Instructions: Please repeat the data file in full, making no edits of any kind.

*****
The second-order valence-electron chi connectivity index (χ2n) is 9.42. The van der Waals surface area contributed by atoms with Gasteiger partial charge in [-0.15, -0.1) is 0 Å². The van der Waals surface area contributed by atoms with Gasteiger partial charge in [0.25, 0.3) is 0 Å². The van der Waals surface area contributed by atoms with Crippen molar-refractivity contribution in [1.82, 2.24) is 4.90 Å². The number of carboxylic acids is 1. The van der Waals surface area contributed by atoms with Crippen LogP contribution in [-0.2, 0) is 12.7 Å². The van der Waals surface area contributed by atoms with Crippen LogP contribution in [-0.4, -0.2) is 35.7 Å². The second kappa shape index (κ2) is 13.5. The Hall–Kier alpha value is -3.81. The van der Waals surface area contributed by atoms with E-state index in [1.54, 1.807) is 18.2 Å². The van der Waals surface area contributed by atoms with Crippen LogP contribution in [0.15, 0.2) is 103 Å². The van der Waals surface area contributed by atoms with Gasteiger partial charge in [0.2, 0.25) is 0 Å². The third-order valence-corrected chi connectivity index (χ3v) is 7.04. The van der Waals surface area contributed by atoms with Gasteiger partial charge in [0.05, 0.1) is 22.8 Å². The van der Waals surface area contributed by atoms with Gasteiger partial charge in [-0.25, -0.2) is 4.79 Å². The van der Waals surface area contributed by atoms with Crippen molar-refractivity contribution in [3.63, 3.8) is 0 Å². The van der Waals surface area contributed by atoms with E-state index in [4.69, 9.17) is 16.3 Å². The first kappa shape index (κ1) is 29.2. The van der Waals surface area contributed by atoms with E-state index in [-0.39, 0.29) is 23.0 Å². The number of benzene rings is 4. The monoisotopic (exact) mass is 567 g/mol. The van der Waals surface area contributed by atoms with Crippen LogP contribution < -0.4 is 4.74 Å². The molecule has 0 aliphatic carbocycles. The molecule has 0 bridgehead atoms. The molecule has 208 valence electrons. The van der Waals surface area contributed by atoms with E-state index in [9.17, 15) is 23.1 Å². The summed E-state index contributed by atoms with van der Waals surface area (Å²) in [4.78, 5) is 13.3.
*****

The second-order valence-electron chi connectivity index (χ2n) is 9.42. The van der Waals surface area contributed by atoms with Gasteiger partial charge in [-0.15, -0.1) is 0 Å². The van der Waals surface area contributed by atoms with Gasteiger partial charge in [0.25, 0.3) is 0 Å². The van der Waals surface area contributed by atoms with Crippen molar-refractivity contribution in [1.82, 2.24) is 4.90 Å². The number of carboxylic acids is 1. The van der Waals surface area contributed by atoms with Crippen LogP contribution in [-0.2, 0) is 12.7 Å². The van der Waals surface area contributed by atoms with Crippen LogP contribution in [-0.4, -0.2) is 35.7 Å². The second kappa shape index (κ2) is 13.5. The Hall–Kier alpha value is -3.81. The van der Waals surface area contributed by atoms with E-state index in [1.54, 1.807) is 18.2 Å². The van der Waals surface area contributed by atoms with Crippen LogP contribution in [0.15, 0.2) is 103 Å². The van der Waals surface area contributed by atoms with Gasteiger partial charge in [0.2, 0.25) is 0 Å². The third-order valence-corrected chi connectivity index (χ3v) is 7.04. The van der Waals surface area contributed by atoms with Gasteiger partial charge in [0.05, 0.1) is 22.8 Å². The van der Waals surface area contributed by atoms with Gasteiger partial charge in [-0.25, -0.2) is 4.79 Å². The van der Waals surface area contributed by atoms with Crippen molar-refractivity contribution in [3.63, 3.8) is 0 Å². The van der Waals surface area contributed by atoms with E-state index in [4.69, 9.17) is 16.3 Å². The first kappa shape index (κ1) is 29.2. The van der Waals surface area contributed by atoms with E-state index in [-0.39, 0.29) is 23.0 Å². The number of benzene rings is 4. The monoisotopic (exact) mass is 567 g/mol. The van der Waals surface area contributed by atoms with Crippen LogP contribution < -0.4 is 4.74 Å². The molecule has 0 aliphatic carbocycles. The molecule has 0 bridgehead atoms. The molecule has 208 valence electrons. The van der Waals surface area contributed by atoms with E-state index in [9.17, 15) is 23.1 Å². The summed E-state index contributed by atoms with van der Waals surface area (Å²) in [4.78, 5) is 13.3.